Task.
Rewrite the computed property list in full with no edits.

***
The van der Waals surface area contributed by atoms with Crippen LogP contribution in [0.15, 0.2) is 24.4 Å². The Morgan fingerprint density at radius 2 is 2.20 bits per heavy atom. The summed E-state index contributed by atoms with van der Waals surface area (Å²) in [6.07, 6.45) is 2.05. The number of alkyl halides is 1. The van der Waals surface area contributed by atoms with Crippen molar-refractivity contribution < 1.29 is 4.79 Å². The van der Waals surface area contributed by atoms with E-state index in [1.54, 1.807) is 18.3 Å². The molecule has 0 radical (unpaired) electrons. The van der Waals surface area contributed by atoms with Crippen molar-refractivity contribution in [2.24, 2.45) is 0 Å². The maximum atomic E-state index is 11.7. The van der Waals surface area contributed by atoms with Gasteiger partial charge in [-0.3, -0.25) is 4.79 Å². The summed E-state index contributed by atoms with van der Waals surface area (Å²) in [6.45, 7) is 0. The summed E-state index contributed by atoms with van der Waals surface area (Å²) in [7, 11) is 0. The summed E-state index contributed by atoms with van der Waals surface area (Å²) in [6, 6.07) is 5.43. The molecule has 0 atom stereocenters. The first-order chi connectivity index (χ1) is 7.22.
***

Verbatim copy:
The van der Waals surface area contributed by atoms with Crippen LogP contribution in [0.15, 0.2) is 24.4 Å². The Morgan fingerprint density at radius 2 is 2.20 bits per heavy atom. The summed E-state index contributed by atoms with van der Waals surface area (Å²) in [6.07, 6.45) is 2.05. The number of alkyl halides is 1. The van der Waals surface area contributed by atoms with Crippen molar-refractivity contribution < 1.29 is 4.79 Å². The van der Waals surface area contributed by atoms with E-state index in [1.54, 1.807) is 18.3 Å². The molecule has 0 radical (unpaired) electrons. The van der Waals surface area contributed by atoms with Crippen molar-refractivity contribution in [2.24, 2.45) is 0 Å². The maximum atomic E-state index is 11.7. The van der Waals surface area contributed by atoms with Gasteiger partial charge in [-0.3, -0.25) is 4.79 Å². The summed E-state index contributed by atoms with van der Waals surface area (Å²) in [6.45, 7) is 0. The summed E-state index contributed by atoms with van der Waals surface area (Å²) in [7, 11) is 0. The summed E-state index contributed by atoms with van der Waals surface area (Å²) in [6, 6.07) is 5.43. The molecule has 0 atom stereocenters. The first-order chi connectivity index (χ1) is 7.22.